Informer: Municipal Internet system a costly prospect

By By Andrew Perzo / American Press

A

recent news story on NPR compared the U.S. with other developed

nations. In general, we both pay more and get less for Internet,

phone and cable TV.

The story specifically cited Lafayette as a community that built a municipal Internet provider to address this problem.

Is a municipal system a possibility for Lake Charles? Has it been considered? What would be involved?

Lafayette’s fiber network Internet service, provided by a division of long-established municipal utility Lafayette Utilities

System, owes its existence to the Local Government Fair Competition Act, which former Gov. Kathleen Blanco signed into law

in 2004.

According to an April report by the

Institute for Local Self-Reliance, the law was initially drafted to

scuttle Lafayette’s

plans to improve Internet service. But lawmakers, LUS, existing

service providers and municipal groups worked out a compromise.

Still, the resulting measure contains myriad requirements and

restrictions.

“Most notable is the restriction on the

use of the city’s general obligation bonding capacity and/or revenue

from other enterprise

funds to finance the construction and operation of the project,”

Mike Vanchiere, the city’s information technology director,

wrote in an email.

“This restriction makes it difficult for communities to offer such services unless they are already in the electric utility

business.”

The law, he said, allows cities that now furnish utilities such as sewer and water service to branch out and build a fiber

optic/broadband network for their residents.

But the move would be costly — especially when taking into account “the physical attributes of those services,” which, Vanchiere

said, “have little compatibility with fiber optic/broadband service.”

The differences between the one set of services and the other “would make it more difficult for a city without an electric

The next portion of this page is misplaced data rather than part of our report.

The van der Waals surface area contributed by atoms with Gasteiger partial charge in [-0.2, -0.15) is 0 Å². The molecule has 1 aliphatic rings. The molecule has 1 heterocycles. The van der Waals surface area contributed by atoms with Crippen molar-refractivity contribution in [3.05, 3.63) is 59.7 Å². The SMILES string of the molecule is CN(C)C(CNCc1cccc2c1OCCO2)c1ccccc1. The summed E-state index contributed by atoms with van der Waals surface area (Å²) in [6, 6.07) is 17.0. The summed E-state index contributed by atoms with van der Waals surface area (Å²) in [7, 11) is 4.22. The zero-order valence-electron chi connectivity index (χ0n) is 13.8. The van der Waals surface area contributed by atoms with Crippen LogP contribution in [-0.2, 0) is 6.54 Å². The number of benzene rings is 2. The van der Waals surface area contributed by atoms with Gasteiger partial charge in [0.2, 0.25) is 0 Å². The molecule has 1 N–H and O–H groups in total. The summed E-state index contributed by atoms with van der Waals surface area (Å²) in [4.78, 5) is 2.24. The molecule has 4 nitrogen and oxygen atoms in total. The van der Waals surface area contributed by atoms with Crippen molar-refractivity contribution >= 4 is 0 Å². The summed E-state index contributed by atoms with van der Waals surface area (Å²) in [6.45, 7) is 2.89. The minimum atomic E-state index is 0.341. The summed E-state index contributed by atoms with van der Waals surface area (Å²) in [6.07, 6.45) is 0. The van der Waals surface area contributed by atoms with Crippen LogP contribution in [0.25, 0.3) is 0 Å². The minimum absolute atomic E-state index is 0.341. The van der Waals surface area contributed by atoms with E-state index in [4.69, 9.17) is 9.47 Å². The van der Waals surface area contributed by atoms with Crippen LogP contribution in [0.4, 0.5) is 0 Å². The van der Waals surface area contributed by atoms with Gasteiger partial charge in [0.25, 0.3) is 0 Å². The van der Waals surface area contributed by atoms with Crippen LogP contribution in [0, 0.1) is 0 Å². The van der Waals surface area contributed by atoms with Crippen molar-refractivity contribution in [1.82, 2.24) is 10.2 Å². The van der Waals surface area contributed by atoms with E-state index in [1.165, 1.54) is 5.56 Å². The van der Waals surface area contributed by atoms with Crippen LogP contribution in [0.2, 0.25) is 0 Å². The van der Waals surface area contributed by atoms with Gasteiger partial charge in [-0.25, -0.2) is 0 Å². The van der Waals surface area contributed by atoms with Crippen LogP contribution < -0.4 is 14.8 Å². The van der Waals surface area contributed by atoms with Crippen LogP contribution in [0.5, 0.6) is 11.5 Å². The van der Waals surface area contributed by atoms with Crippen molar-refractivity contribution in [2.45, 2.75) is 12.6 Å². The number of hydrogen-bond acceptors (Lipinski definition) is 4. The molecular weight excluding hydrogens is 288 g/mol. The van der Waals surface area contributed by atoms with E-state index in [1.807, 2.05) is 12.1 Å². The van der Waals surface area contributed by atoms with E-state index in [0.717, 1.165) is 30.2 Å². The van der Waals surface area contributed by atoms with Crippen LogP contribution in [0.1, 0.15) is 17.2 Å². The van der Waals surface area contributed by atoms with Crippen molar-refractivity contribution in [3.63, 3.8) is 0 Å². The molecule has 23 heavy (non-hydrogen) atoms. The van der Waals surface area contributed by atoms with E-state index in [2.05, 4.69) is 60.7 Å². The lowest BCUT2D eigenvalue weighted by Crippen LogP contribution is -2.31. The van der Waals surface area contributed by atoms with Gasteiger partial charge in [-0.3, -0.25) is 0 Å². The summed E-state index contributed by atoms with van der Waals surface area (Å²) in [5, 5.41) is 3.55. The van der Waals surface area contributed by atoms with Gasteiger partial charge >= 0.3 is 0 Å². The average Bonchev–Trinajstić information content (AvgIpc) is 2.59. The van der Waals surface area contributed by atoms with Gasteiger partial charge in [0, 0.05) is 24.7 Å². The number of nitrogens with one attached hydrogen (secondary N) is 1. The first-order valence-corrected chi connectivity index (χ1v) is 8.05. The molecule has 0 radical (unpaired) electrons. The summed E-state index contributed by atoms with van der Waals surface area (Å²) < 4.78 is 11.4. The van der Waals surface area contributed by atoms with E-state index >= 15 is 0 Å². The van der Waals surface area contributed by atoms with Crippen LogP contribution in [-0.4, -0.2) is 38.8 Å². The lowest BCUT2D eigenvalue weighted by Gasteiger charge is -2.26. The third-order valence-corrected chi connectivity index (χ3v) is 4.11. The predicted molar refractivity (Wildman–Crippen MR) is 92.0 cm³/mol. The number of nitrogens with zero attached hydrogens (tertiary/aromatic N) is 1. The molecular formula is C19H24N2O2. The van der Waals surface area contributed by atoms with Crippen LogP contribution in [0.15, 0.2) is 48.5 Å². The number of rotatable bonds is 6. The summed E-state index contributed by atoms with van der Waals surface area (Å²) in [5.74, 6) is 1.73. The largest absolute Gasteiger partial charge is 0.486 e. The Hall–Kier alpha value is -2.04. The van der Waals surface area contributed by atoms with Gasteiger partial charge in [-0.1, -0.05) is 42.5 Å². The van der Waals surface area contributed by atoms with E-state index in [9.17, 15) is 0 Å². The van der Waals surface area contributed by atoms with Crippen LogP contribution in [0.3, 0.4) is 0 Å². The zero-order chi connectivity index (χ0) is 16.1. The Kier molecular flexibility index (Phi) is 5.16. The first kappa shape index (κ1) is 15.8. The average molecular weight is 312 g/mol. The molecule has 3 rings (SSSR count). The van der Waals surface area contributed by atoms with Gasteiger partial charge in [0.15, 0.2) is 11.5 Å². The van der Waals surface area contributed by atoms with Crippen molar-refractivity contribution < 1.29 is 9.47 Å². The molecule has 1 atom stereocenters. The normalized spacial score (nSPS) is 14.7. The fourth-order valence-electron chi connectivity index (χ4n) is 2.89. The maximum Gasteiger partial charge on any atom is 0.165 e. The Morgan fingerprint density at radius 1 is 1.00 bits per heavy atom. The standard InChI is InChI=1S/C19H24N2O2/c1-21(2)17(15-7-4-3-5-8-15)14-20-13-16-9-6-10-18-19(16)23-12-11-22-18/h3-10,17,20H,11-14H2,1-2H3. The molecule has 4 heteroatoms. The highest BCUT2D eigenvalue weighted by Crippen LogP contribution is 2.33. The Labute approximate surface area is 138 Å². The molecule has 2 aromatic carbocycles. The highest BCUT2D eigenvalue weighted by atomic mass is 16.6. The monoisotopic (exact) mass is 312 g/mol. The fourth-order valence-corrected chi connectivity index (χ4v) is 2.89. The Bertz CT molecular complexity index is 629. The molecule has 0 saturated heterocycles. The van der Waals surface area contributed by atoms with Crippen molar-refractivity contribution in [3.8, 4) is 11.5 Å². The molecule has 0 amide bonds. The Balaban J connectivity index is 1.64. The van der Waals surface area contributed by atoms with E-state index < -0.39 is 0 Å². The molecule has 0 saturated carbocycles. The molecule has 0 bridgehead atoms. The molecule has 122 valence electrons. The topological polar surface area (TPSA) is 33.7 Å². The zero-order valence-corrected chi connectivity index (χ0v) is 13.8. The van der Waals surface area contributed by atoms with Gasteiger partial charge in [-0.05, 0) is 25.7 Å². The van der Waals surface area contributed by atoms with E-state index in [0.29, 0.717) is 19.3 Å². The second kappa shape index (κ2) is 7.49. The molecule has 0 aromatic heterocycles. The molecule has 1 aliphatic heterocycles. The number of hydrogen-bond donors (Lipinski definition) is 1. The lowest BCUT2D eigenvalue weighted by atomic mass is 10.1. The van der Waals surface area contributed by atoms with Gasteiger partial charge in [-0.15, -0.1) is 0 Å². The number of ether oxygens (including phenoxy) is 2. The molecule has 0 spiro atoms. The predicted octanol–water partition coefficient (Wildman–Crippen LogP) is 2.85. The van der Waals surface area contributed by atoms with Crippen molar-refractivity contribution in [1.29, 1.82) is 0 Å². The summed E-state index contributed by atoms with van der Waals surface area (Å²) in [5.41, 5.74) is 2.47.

utility company to develop a fiber optic/broadband project,” he said.

“The reason is primarily economic — sewer and water services are in need of major upgrades and related improvements. The revenue

from those services is needed to help pay for the cost of those improvements.”

Still, he said, cities can partner with private companies or other political subdivisions to provide such a service. The law

requires that those involved conduct a feasibility study before embarking on a project.

Incidentally, one NPR segment on the topic, a “Fresh Air” interview broadcast toward the end of September, included an error.

During the interview, David Cay Johnston, author of “The Fine Print,” said Pixar had opened an office in Lafayette because

of the city’s fast Internet speeds.

Pixar has no office in Lafayette, but Pixel Magic, a special effects company, does.

Online: www.ilsr.org; www.pixelmagicfx.com.

Constitution requires amendment for town

Why is there a constitutional amendment on the Nov. 6 ballot that only has to do with one town, a New Iberia property tax

exemption for land annexed after Jan. 1, 2013?

“Municipalities and parishes do not have their own authority to grant an exemption,” reads a guide to the amendments published

by the Public Affairs Research Council.

“In order to exercise sole authority to

use this type of property tax abatement program, local officials must

ask for an amendment

to the Constitution.”

Online: www.parlouisiana.org.

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The Informer answers questions from readers each Sunday, Monday and Wednesday. It is researched and written by Andrew Perzo, an American Press staff writer. To ask a question, call 494-4098, press 5 and leave voice mail, or email informer@americanpress.com